There was a moment of silence before Tony sighed and rubbed the back of his neck. “Yeah. Shit. I should probably get some rest.”

She took the quart out, came over – still making noise – and leaned against Tony’s back as she poured milk in his cup. Pressing a kiss to his forehead, she murmured, “You really should. There. Drink your coffee and go to bed.”

“Coffee keeps people up.”

“Don’t lie to me, you could sleep with a gallon of coffee in your system. You have fallen asleep with a gallon of coffee in your system,” Natasha teased, putting the quart back in the fridge and eyeing it. Everyone had their own shelf in the communal fridge, and now that she looked at it, Tony’s shelf might be a mess but it was a precise mess, with takeout shoved in one place and liquids in the middle and everything else to the side. A clear grouping, one that Clint had thrown off by placing his buttermilk on the second shelf instead of the third.

Did any of the others know about Tony?




Thor looked up as Tony entered the room and made his way towards the far couch, where a tablet lay against the cushions. Tony didn’t acknowledge Thor, though, so Thor chose to speak up.

“Ah, Tony Stark! How fare you this eve?”

Thor watched as Tony very deliberately did not startle. Thor could not fault him if he did – he could not sleep, and so had decided to play with the electronics Tony had in the shared living room. The systems were… ancient, and challenging in their limited abilities, but he had almost managed to master the video game controller and console. He, however, had not needed the light, and the television light was dim, so Tony could be forgiven for not seeing Thor sprawled on the couch, gingerly learning the feel for the game.

“Hey, Thor, didn’t see you there,” Tony joked, face strained.

“Do not worry, my friend – it is unlikely that most Midgardians could see in this darkened room,” Thor replied easily.

He noticed Tony stiffen, just a bit, and then Tony murmured, “JARVIS, lights.”

The lights raised in the room, and Thor was once again struck by this man who was light years ahead of his fellow men, and yet still falling so short of Asgardian tech.

Then the full implications hit Thor. Tony had come into the room and hadn’t bothered to turn on the lights. Instead, he walked confidently through the room – he, who had technology at his fingertips and who always used it at every opportunity. Why hadn’t he asked JARVIS to turn on the lights when he first entered the room?

Thor squinted, searching for the mechanical hum that alerted him to machines that would not do well near him for too long, as his field of static electricity caused machinery to act overpowered in most cases and overloaded delicate machinery. He found that hum in Tony’s chest, yes, but also in his ear and in each one of his eyes.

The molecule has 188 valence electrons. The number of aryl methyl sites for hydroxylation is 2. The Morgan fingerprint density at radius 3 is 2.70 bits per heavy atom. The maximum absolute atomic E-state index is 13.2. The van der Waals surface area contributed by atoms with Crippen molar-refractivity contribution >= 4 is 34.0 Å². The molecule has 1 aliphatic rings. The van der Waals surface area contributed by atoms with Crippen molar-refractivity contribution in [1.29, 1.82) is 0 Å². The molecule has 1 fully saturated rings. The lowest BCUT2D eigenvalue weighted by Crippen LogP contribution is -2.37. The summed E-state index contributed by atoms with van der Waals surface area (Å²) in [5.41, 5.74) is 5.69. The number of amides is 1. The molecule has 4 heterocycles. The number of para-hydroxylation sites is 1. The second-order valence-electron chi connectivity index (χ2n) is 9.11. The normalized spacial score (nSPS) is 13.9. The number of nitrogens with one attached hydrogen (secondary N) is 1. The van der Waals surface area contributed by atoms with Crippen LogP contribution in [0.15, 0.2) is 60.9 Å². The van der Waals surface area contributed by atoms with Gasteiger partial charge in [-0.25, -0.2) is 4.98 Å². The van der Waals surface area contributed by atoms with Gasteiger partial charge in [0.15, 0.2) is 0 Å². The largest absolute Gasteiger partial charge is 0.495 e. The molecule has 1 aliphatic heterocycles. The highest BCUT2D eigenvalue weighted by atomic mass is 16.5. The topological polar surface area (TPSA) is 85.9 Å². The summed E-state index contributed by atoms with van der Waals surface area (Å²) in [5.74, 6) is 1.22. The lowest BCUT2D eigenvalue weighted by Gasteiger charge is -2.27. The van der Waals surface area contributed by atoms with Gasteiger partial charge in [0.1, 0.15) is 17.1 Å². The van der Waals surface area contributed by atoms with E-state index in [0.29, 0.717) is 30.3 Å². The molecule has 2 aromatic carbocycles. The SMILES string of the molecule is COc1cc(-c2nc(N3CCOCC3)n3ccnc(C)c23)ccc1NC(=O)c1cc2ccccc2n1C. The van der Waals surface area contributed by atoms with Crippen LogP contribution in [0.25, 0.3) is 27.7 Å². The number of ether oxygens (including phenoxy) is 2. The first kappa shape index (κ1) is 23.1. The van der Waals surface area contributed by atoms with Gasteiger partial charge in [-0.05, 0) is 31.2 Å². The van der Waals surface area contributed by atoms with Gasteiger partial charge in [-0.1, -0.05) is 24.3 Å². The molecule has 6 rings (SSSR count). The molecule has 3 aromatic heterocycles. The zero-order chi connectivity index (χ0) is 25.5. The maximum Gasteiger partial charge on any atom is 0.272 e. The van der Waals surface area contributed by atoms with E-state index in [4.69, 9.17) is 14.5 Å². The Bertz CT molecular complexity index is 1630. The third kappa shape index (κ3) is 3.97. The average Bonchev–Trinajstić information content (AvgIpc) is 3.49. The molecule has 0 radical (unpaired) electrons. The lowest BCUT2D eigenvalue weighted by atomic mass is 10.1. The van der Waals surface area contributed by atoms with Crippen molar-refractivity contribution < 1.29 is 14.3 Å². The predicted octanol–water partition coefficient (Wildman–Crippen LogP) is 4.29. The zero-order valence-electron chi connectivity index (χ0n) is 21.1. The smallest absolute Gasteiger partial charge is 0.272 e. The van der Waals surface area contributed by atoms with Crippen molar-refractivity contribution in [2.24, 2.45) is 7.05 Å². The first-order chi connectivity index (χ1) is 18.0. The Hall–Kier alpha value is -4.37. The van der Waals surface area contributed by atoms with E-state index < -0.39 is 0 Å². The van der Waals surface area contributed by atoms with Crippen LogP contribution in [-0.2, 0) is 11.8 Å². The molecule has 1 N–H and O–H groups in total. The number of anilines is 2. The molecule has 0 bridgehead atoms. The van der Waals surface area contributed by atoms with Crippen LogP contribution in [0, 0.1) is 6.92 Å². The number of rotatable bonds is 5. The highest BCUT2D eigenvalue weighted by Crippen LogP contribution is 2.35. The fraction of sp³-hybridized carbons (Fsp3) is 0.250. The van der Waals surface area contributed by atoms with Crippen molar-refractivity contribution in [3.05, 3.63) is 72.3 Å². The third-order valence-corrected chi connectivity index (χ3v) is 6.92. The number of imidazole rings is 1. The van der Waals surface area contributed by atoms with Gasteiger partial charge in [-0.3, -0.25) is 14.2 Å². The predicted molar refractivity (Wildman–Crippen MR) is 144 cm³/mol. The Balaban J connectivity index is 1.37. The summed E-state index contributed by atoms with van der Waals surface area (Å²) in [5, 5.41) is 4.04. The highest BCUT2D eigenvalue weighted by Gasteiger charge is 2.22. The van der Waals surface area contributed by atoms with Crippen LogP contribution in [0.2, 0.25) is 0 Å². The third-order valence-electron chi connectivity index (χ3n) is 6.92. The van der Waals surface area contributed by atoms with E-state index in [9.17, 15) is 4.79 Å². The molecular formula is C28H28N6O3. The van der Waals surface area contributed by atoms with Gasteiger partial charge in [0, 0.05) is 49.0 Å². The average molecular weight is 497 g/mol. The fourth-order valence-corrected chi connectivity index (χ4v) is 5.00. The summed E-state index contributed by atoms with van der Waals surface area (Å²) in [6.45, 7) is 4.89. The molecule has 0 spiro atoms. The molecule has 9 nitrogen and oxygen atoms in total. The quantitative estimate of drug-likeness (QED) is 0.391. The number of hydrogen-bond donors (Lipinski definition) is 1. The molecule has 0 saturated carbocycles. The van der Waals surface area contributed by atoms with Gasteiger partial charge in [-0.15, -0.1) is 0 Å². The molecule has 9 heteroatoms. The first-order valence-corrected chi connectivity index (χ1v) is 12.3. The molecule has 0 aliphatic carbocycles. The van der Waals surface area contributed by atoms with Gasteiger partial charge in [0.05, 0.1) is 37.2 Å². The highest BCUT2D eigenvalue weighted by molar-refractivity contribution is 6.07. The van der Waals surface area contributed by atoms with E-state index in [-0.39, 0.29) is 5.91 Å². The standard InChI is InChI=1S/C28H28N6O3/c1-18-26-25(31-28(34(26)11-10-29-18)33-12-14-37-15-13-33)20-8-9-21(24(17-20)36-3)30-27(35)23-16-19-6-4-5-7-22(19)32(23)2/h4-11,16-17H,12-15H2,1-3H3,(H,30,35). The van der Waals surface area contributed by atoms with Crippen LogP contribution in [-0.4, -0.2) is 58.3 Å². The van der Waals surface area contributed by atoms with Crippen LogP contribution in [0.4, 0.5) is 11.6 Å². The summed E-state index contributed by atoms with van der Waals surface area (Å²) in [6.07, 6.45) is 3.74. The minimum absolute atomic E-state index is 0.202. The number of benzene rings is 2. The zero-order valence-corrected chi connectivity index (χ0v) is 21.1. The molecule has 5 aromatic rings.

Such combination was not unheard of on Asgard, and if Tony had not explained it would be rude to bring it up. Instead, he patted the seat next to him and offered, “We could do away with the lights, if you are having difficulty sleeping, and you can watch my attempts to figure out this ancient technology.”

“Stop dissing my stuff,” Tony mumbled, but he was obviously considering it, hesitating. When Thor patted the cushion again, Tony sighed, grabbed the tablet, and picked his way over to Thor, tripping only once on a trailing wire.

Thor would have to remember not to ask Tony to walk towards him when he had the controller and the accompanying wires splayed out on the floor.

“Why aren’t you using the wireless controllers?” Tony grumbled, slumping in the seat, half-leaning into Thor.

Thor smiled sheepishly. “I am fairly certain that all wireless controllers were victims of my force until I learned the correct amount of pressure to put on the buttons.”

“Hitting the button harder doesn’t make your attack more powerful,” Tony pointed out, but he sounded more fond than annoyed, and Thor leaned back, letting Tony curl up against his body.

And, as he suspected, Tony drifted off to sleep quickly enough.




Steve watched, deeply fascinated, as Tony moved about his workshop. The shorter man was talking out loud, about teamwork and cohesion, and Steve was plotting out their next workout, but watching Tony was… distracting. This was so clearly Tony’s domain; how he walked here was nothing like how he moved about in the upper floors. Periodically, Tony would step around the corner of a table and pick up another tool, and wander back to the bit of alien tech he had scavenged last week to gut it a bit more.

It was on one of those times Tony had wandered back to the alien tech and halfway perched on the stool, the wrench in his hand pulling at the pieces slotted together, when a small piece fell off the table and rolled underneath the stool. Heaving a sigh, Tony tilted his head down at the ground and glared.

Steve eyed Tony, and then eyed the piece that was right there.

“JARVIS—” Tony began, and then his shoulders went wire-tight, his head whipping around to glare at Steve. Surprised, Steve furrowed his brow and started to get up.

Which was when Dum-E rolled over and gently picked up the piece by the leg of the stool.

“Thanks Dum-E,” Tony said, voice a bit too light. “I could’ve gotten it.”

Dum-E rocked back and forth on his wheels once before rolling back to his original position.

Steve opened his mouth to ask Tony whether he really hadn’t seen the piece, but Tony immediately jumped to discussing the need for their ground members to train a bit more often with the Hulk. After a few seconds, Steve took the change of topic.

After all, he had hated it when people had brought up his disabilities, before. He doubted Tony wanted anyone to focus on them, especially since they didn’t hamper his actions as Iron Man.